Meet The Man Behind Travi$ Scott’s ‘Rodeo’ Figurine

The craftsman behind the Travi$ Scott action figure.

The first thing everyone noticed about Travi$ Scott’s Rodeo cover was of course its miniaturized Travi$ Scott figurine. Bearing an uncanny resemblance to him, it piqued the interest of fans everywhere — who made it? Will it be available to buy? The craftsman behind the Travi$ Scott action figure is actually Dan Chung, a Harvard economics graduate who switched paths to film making after a stint working with Spike Lee on CLOCKERS. A specialized toy maker, Chung and Travi$’s team saw eye to eye right from the beginning. A wide release of the figurines are still in the books, so stayed tuned for more. Read the entire interview over at COMPLEX.

What was the process in creating it? Were they providing direction or did they let you work your magic?
Process-wise, I’m old school. No software, no scanning, no 3D printing. I study the reference photos and hand-sculpt the head out of wax, using needles, picks and a magnifying glass. From there, I make a silicone mold, cast in resin, and paint it up. This was a bit trickier than usual because of his braids (which are real on the figure, btw.) The body was heavily modified to reflect Travi$’ slim build, and the clothing was a custom look I created from various pieces that were re-tailored for a precise fit. For the shoes, I was going to sculpt a pair of Yeezys, but in the end decided to go with the Old Skool Vans to match a photoshoot he’d just done.

Since I’m also a filmmaker/photographer, and especially as miniatures photography is a craft unto itself, I did three days of shoots on the figure when it was done. As a sixth-scale enthusiast, I try to make my photos of the figures deliver this moment of incomprehension—is that real? or is that a figure?—and see how long I can make that magical confusion last. That’s the goal, but there’s this fine line because if it’s too obviously a doll, people may only think “oh cool, a doll”, but if it’s too realistic, people will just decide it’s real and move on. So you try to give clues that it’s not real (like posing it with full-size props), while it’s so real-looking people aren’t sure and do a double-take. I keep these considerations in mind while sculpting and photographing. In the end, though, Travi$ was after a different response—less-refined, rougher, maybe more outlandish — and had a photographer friend in NY he wanted to shoot the figure; he’s loyal like that.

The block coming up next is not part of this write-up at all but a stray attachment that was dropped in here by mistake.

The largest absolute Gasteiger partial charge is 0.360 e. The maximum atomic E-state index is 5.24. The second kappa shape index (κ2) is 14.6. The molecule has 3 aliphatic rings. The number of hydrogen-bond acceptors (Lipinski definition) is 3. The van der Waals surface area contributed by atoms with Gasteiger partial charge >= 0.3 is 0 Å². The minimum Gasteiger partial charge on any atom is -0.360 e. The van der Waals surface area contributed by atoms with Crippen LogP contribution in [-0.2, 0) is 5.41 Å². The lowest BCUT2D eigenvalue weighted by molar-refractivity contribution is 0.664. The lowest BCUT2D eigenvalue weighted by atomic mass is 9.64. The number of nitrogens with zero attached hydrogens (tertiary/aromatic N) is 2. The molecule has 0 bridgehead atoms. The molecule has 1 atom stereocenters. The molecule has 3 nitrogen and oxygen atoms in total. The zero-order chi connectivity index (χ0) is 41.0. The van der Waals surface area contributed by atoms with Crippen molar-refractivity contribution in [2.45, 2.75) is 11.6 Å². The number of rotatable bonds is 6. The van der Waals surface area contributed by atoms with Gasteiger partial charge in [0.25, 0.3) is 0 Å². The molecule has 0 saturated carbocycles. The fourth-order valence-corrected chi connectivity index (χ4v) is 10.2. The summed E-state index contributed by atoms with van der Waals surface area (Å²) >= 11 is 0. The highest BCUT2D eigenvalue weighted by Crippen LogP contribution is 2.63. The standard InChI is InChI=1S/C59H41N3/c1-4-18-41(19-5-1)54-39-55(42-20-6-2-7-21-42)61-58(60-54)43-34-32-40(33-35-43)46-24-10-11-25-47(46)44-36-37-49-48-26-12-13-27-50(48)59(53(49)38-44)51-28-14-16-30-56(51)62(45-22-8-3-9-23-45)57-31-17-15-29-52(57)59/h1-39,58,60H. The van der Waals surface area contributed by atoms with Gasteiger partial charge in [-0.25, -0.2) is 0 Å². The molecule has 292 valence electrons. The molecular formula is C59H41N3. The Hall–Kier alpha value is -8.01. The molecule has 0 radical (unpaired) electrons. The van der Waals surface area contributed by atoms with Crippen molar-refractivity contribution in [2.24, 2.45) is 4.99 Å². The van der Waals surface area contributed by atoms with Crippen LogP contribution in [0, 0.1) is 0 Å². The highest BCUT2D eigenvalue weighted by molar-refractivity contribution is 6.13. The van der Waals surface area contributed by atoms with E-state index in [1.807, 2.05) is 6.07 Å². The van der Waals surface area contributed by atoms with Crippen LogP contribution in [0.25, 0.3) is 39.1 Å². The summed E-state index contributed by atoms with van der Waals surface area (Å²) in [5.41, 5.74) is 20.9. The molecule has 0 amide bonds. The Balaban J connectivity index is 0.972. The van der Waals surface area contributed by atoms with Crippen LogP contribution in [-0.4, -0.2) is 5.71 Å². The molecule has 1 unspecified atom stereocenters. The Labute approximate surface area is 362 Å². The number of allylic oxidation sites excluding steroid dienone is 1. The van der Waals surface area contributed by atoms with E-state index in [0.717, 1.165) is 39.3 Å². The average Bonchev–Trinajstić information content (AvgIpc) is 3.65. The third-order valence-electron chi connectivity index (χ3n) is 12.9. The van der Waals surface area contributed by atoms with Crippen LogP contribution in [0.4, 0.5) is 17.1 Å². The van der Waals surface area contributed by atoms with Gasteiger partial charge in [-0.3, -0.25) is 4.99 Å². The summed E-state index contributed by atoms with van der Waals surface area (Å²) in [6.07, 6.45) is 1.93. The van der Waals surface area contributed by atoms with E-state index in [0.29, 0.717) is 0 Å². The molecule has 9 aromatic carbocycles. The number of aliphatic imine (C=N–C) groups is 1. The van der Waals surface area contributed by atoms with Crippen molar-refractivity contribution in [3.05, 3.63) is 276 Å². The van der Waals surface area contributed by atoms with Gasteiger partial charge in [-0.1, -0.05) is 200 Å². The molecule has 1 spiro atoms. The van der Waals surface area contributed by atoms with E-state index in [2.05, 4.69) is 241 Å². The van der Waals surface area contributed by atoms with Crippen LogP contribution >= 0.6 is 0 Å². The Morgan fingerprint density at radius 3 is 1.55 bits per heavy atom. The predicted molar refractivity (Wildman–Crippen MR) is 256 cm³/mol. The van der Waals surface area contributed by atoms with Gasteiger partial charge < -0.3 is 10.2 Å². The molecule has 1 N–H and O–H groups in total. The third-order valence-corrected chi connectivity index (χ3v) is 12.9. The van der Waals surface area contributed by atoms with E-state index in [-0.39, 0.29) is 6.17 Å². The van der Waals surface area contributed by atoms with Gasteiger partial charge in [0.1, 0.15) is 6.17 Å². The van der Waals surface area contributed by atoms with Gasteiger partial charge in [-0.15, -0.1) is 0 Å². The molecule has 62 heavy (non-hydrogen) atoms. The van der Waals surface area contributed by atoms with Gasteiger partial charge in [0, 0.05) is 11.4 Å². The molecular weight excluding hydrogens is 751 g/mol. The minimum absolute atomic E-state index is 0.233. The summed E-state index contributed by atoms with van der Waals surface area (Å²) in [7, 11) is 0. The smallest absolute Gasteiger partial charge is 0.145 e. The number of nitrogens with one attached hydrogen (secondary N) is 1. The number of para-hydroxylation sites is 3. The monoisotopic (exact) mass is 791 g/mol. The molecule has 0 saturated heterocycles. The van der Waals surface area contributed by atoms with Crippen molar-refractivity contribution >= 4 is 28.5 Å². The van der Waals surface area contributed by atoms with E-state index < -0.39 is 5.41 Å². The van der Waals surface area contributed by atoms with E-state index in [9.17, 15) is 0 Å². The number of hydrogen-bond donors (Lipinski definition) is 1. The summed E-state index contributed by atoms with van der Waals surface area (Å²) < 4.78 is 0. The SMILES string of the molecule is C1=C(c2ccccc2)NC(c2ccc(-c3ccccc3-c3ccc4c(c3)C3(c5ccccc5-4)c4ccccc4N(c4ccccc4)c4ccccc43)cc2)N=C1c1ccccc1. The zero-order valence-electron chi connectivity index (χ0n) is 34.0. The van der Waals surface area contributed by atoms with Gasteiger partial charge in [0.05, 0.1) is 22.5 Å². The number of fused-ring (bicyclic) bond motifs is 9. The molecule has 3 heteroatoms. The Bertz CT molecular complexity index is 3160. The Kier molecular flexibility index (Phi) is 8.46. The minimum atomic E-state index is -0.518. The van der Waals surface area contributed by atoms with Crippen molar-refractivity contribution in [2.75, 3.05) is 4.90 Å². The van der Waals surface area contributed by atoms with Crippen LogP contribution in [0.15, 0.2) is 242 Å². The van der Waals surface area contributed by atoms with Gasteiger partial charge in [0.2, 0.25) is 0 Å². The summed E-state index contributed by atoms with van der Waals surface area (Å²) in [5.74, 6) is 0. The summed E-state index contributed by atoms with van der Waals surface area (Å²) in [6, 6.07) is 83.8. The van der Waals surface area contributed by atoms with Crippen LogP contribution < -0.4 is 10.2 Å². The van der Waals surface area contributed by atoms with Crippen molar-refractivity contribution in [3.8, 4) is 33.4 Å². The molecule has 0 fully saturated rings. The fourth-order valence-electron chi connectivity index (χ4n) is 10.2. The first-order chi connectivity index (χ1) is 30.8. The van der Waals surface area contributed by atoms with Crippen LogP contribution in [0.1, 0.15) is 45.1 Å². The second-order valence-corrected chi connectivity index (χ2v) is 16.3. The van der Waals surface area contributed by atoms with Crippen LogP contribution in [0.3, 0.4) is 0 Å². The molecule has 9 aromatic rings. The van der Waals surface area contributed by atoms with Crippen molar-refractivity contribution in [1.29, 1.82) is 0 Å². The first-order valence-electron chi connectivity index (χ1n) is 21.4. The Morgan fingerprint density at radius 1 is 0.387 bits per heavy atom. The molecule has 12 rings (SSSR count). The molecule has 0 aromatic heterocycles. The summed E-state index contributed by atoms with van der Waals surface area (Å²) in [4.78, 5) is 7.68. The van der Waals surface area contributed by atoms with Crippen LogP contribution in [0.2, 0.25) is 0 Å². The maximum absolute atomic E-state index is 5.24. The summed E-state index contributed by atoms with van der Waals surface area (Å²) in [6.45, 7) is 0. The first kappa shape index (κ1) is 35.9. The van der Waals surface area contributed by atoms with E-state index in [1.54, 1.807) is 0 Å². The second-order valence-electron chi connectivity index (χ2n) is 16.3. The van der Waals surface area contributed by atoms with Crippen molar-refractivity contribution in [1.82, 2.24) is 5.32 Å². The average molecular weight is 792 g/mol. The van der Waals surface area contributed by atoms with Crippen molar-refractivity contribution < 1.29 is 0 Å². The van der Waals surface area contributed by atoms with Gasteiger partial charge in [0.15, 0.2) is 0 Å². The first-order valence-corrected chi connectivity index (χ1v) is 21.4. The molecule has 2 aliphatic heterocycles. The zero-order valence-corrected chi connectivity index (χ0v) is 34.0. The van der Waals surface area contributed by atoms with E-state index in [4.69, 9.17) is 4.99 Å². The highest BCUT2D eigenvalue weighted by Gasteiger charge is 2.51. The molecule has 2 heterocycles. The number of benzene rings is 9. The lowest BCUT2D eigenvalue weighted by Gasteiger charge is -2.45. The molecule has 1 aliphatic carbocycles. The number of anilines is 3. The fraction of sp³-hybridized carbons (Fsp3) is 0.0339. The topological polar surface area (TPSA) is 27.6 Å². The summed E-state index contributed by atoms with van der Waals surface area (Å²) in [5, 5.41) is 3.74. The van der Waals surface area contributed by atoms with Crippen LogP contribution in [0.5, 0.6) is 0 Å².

What was the interaction like with Travi$? Did he talk about his love for gaming or action figures in general?
In discussing the project with Travi$, it became immediately apparent that he was deeply passionate about bringing this figure to life. He was a runaway train of grandiose superlatives when we spoke, I’ll tell you that. He wanted this to happen and would not be denied. So for that, I’m nothing but grateful. It truly was his vision that put Anita on her quest that ultimately gave me the opportunity to do my art.

Have you been approached by any other rappers since the word spread about your work? Is there a rapper you would ideally like to work with in the near future?
Funny you ask, I was just at the first annual Epic Fest here in Los Angeles yesterday with L.A. Reid introducing the acts, Travi$ was in the line-up, and I saw Future and DJ Esco perform too. I caught up with DJ Esco after their set and chatted. He said he was just talking to someone about Travi$’s figure, and we were both in agreement, there really ought to be a two-figure box set of Future and DJ Esco in 1:6 scale form out there. I told him to tell our friends at Epic to make it happen, so we’ll see. Ozzy Osbourne, who was the headliner, would also make a killer figure. Heck, most musicians would. Can’t really think of another class of people who have better wardrobes, styles and bling, really.

The best part of this project, as it was unprecedented for both me and for Epic Records/Sony Music, is we realized—especially in light of how some of my photos were deemed “too realistic”—that for people who have celebrity, musician, or athlete clients whose lifestyles or schedules make them difficult to schedule reliably onto a calendar for a shoot, there’s now this alternative (which may be way cooler and avant garde) of hiring me to craft a hyper-realistic, fully-articulated action figure and deliver polished photos for a fraction of the cost of real-world shoots and travel expenses! So yeah, hit me up.

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